Easy Sunset Painting


It is friday after thanksgiving and I hope you all have full bellies and happy hearts. Today I would like to share a super easy way to paint a sunset. I will be using brushes and acrylic paint bought really cheap from Walmart and wooden boards cut from a pallet and stapled together. I know that painting can seem really intimidating when you’re first getting started, but hopefully I can share some tips and tricks I use that might convince you to grab a brush and get to it. Of course quality paints and brushes can really help a painting come alive, but it isn’t all that necessary. What you really need to create something beautiful is some equipment, a positive mindset, and a vision.

I made my first blog video out in the cold and spent hours editing it to shorten its original 40 minute length to something that is simple and easy to watch. Hopefully you enjoy it. I will also describe my actions and give some tips that I regularly use when painting something that requires smooth transitions.

Cringe (Stripped) – Matt Maeson, Shot At the Night – The Killers, The Other Side – Ruelle

Especially when painting on a rough surface like wood, I like to start with a white base. It makes for easier blending and helps with using less of your colored paint. You want to work while the paint is still wet the entire time. Allowing it to dry hampers your ability to mesh colors together.

You always want a base color before you start layering details. So, I go in with a pale blue, pink, yellow, orange, red, and purple. I blend all of these colors together where I want them placed before I even consider adding dimension. For blending, you DO NOT want to try to be precise. Use long, fluid strokes from side to side and do not be afraid to run your colors together. I never rinse my brush in between for this phase either. I just add new colors immediately and it helps keep from creating harsh lines.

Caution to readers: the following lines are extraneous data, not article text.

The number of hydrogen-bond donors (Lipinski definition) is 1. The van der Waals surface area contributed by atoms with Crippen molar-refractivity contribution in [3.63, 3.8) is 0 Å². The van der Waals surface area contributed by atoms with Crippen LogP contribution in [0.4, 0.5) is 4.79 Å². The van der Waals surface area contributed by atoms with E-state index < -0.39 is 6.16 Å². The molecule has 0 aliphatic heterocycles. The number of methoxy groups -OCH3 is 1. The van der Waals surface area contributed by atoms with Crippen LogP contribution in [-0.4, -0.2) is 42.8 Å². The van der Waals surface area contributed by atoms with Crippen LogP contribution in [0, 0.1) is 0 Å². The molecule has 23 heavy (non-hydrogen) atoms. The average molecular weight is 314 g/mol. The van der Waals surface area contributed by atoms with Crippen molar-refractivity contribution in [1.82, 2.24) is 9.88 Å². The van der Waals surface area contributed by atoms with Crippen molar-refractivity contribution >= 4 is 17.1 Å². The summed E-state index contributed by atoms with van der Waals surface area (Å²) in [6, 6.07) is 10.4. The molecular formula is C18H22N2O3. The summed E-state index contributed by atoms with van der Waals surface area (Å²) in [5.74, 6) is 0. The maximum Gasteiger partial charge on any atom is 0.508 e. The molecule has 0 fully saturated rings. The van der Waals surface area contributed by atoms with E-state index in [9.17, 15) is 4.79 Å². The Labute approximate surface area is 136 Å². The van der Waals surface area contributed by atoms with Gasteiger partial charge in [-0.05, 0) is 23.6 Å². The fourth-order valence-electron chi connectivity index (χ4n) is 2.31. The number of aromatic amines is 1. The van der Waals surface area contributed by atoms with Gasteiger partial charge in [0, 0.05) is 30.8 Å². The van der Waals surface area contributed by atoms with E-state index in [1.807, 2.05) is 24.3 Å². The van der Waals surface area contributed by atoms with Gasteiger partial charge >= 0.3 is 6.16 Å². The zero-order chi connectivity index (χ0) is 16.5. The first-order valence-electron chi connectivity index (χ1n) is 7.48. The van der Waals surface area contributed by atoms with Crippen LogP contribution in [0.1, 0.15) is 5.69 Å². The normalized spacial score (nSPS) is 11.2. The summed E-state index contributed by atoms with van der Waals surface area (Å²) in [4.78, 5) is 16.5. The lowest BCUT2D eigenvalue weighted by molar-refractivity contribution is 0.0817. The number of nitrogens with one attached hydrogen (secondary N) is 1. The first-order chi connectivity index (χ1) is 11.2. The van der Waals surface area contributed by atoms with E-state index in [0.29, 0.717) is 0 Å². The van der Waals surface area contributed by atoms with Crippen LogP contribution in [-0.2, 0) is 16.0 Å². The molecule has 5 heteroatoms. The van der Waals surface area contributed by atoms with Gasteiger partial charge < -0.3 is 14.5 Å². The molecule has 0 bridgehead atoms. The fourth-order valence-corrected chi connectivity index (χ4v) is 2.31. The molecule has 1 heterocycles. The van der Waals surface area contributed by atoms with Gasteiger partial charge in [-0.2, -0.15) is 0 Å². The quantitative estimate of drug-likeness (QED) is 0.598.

After you’ve got all of your base colors where you want them, you can start adding darker and lighter shades of the same color for depth. So where I had pale blue I add in a aqua color and a navy. For skies, I like to go in with a smaller brush and blotch in the locations I want darker. I then come in with a larger brush and use those long fluid strokes from side to side again to smooth it out.

I personally find that making shadow details with black is the simplest way to add a landscape into your painting. I come in with a much smaller brush here to add land farther in the background and add swamp like grass into my water. I ended up adding grass toward the front (bottom) of the landscape (which isn’t shown here on camera). It is simply taking a smaller brush and making random upward strokes that curve outward from a center point.

The biggest piece of advice I can give is to not be precise. True landscapes in real life are not perfect, and that is why they are beautiful. Grass is unpredictable, and clouds don’t have a perfect shape. Simply go with the flow and do what feels right. Chances are, there is an artist in you that you were unaware of. So, run and grab some 50 cent acrylic paint from Walmart and see what you can come up with. You might surprise yourself.

An easy sunset painting made by hand and with heart. Enjoy your weekend. See you guys on Monday!


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